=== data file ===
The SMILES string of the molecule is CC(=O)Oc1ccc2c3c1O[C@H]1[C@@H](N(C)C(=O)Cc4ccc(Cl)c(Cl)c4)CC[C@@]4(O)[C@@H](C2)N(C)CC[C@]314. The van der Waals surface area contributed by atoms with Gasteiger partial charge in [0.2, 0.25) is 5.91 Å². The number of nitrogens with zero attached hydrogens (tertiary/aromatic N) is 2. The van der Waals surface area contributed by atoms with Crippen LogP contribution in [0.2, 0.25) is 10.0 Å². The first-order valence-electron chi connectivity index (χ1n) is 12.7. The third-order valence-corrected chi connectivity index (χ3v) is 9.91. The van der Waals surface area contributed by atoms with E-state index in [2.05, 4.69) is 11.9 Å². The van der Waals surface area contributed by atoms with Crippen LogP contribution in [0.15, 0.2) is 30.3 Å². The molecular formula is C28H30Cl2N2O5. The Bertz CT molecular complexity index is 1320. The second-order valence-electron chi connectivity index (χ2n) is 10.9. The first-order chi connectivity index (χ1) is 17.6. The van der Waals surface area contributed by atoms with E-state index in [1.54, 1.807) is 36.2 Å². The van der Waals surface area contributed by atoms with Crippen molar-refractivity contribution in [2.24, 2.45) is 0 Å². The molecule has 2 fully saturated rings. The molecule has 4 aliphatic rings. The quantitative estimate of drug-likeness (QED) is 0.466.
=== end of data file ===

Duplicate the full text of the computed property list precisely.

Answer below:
The SMILES string of the molecule is CC(=O)Oc1ccc2c3c1O[C@H]1[C@@H](N(C)C(=O)Cc4ccc(Cl)c(Cl)c4)CC[C@@]4(O)[C@@H](C2)N(C)CC[C@]314. The van der Waals surface area contributed by atoms with Gasteiger partial charge in [0.2, 0.25) is 5.91 Å². The number of nitrogens with zero attached hydrogens (tertiary/aromatic N) is 2. The van der Waals surface area contributed by atoms with Crippen LogP contribution in [0.2, 0.25) is 10.0 Å². The first-order valence-electron chi connectivity index (χ1n) is 12.7. The third-order valence-corrected chi connectivity index (χ3v) is 9.91. The van der Waals surface area contributed by atoms with E-state index in [2.05, 4.69) is 11.9 Å². The van der Waals surface area contributed by atoms with Crippen LogP contribution in [0.15, 0.2) is 30.3 Å². The molecular formula is C28H30Cl2N2O5. The Bertz CT molecular complexity index is 1320. The second-order valence-electron chi connectivity index (χ2n) is 10.9. The first-order chi connectivity index (χ1) is 17.6. The van der Waals surface area contributed by atoms with E-state index in [1.54, 1.807) is 36.2 Å². The van der Waals surface area contributed by atoms with Crippen molar-refractivity contribution in [2.24, 2.45) is 0 Å². The molecule has 2 fully saturated rings. The molecule has 4 aliphatic rings. The quantitative estimate of drug-likeness (QED) is 0.466.